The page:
This can be dangerous. First of all, not telling, training or teaching children makes the topic of firearms taboo. And that often makes it even more intriguing and appealing to them. If children have not been taught from early on that firearms are not to be touched, they may make a poor decision and get out a gun and play with it (or worse, fire it). Beyond that, younger children, especially toddlers, have to be protected and watched. My toddler is at that stage right now where she throws open every drawer and cabinet door and pulls out everything she can get her hands on. If firearms were in any of these reachable areas, that would be an unforgivable error.

Kids and Guns: A True Balancing Act

So how do we store guns and keep our children safe? Balancing between having a gun available for when you might need it and keeping guns and ammo safely stored is not an easy task. From a legal standpoint, it is imperative that you are fully aware of local, state and federal regulations pertaining to the safety and storage of defensive weapons in your household.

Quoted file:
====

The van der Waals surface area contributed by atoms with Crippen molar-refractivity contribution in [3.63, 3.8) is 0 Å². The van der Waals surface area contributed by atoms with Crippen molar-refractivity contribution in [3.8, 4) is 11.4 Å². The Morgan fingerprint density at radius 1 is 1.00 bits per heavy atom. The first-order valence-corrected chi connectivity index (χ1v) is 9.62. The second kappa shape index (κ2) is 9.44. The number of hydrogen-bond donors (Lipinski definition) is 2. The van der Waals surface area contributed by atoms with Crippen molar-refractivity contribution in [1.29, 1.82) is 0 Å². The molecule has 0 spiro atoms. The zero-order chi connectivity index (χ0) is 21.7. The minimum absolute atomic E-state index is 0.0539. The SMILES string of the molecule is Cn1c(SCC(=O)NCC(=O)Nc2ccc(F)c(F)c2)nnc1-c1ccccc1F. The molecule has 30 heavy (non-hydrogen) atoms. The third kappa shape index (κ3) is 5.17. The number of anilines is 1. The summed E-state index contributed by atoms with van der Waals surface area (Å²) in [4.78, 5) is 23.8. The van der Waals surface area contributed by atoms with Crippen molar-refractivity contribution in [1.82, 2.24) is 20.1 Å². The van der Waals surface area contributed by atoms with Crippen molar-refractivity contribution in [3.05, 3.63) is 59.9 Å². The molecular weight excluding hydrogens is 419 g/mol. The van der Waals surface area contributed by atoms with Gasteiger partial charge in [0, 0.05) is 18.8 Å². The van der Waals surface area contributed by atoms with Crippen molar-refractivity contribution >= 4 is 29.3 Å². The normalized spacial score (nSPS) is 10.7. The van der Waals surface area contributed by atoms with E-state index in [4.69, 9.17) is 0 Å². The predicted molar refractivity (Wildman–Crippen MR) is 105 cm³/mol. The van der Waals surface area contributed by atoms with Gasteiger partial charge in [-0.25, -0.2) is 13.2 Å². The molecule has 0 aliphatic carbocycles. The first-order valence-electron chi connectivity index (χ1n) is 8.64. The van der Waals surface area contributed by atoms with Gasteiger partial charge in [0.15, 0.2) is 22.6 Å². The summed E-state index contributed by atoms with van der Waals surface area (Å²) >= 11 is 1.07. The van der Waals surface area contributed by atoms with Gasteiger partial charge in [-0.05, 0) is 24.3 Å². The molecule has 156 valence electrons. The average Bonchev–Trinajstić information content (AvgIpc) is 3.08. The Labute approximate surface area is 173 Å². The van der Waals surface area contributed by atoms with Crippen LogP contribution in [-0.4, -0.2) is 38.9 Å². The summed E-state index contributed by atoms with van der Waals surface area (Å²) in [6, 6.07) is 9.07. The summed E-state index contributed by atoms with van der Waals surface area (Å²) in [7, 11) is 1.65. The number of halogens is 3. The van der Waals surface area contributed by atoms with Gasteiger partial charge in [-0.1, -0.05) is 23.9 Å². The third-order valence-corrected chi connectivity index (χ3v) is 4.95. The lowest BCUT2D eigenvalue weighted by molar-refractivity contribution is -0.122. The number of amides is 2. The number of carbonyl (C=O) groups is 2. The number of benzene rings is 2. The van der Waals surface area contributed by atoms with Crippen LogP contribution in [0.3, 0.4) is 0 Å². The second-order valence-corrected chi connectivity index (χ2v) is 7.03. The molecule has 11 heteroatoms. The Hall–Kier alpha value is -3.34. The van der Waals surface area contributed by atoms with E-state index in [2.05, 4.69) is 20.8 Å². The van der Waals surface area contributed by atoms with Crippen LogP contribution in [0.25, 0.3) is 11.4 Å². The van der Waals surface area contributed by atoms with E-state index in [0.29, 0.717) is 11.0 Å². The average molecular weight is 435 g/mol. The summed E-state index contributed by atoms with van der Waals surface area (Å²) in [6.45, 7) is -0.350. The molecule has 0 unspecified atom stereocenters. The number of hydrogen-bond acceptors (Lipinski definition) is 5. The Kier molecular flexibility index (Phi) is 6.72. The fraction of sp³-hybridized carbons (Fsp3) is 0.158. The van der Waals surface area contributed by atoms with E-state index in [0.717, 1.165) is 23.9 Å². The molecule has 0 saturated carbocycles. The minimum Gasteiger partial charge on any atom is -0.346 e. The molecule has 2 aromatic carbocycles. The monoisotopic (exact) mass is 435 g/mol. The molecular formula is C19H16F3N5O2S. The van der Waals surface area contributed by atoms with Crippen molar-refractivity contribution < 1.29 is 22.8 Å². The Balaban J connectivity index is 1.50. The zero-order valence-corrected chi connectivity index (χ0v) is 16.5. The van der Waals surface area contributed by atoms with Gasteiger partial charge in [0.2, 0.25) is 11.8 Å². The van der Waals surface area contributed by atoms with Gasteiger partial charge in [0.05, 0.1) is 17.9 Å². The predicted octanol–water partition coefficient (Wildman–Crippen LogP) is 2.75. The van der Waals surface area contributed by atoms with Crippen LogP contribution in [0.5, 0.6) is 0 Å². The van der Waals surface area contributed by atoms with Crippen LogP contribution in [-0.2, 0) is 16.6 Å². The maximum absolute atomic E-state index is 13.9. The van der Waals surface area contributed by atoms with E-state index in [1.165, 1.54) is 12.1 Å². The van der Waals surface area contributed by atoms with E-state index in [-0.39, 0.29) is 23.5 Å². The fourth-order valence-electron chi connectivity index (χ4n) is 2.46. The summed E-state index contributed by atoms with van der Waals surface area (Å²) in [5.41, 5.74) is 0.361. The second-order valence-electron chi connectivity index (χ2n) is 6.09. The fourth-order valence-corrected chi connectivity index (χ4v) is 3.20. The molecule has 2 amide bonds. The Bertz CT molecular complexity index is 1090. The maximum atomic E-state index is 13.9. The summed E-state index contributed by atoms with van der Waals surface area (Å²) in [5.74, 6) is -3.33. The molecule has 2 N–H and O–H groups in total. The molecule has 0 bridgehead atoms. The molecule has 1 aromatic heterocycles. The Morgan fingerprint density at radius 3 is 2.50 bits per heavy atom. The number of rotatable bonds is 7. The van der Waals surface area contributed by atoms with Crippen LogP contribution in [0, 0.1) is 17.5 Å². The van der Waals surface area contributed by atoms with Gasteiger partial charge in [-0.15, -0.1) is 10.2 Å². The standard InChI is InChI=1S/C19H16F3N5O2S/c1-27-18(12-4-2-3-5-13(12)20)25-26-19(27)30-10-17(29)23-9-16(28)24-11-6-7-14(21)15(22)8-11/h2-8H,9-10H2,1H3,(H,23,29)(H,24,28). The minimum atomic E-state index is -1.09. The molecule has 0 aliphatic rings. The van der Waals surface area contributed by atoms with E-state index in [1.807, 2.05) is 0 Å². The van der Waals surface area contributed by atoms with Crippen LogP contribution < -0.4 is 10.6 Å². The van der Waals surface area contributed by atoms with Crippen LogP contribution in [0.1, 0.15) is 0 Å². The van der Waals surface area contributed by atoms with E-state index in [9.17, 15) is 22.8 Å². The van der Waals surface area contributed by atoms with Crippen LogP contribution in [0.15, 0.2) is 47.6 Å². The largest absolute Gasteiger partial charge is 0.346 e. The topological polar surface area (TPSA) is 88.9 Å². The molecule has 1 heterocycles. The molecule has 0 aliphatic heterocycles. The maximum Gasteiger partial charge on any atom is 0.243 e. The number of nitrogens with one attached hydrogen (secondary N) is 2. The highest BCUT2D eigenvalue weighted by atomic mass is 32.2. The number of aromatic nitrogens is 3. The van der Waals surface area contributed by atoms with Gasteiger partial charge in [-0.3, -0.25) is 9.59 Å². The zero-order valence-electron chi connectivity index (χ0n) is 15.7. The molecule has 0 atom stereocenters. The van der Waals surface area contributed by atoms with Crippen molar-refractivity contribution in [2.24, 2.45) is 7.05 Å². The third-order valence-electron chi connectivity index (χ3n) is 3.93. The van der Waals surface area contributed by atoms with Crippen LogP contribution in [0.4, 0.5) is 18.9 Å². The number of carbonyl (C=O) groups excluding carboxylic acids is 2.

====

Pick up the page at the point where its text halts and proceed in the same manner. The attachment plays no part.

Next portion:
Of course, most parents would agree that there is no such thing as being too careful with children and firearms. There are too many terrible examples of young ones who have been injured or who have injured others. Thus, access to firearms in the home should be available only to those who are trained and know how and when to use them. Fortunately, there are many effective options for keeping firearms out of little hands. In addition to rigorously teaching gun safety, every parent needs to choose what method or option works best for his or her family.

Safe in the Gun Safe

For the majority of gun owners, a safe is the No. 1 common-sense, go-to option. After all, a good gun safe is fireproof and theft-proof, and it is designed to deter the most crafty, power-tool-wielding grown-up, so there’s an excellent chance that it will keep firearms out of the hands of even the most high-spirited or unruly toddler. And a safe is a practical and sensible choice, especially in homes with multiple guns to store. With that, gun safes are available in all sorts of shapes and sizes that fit varying space and budgetary needs. They can also feature some pretty cool options. Some even utilize unique technology such as biometric locks, which open with the swipe of a fingerprint. Others have radio frequency identification, which accesses the gun via the wave of a key fob, bracelet, card or sticker.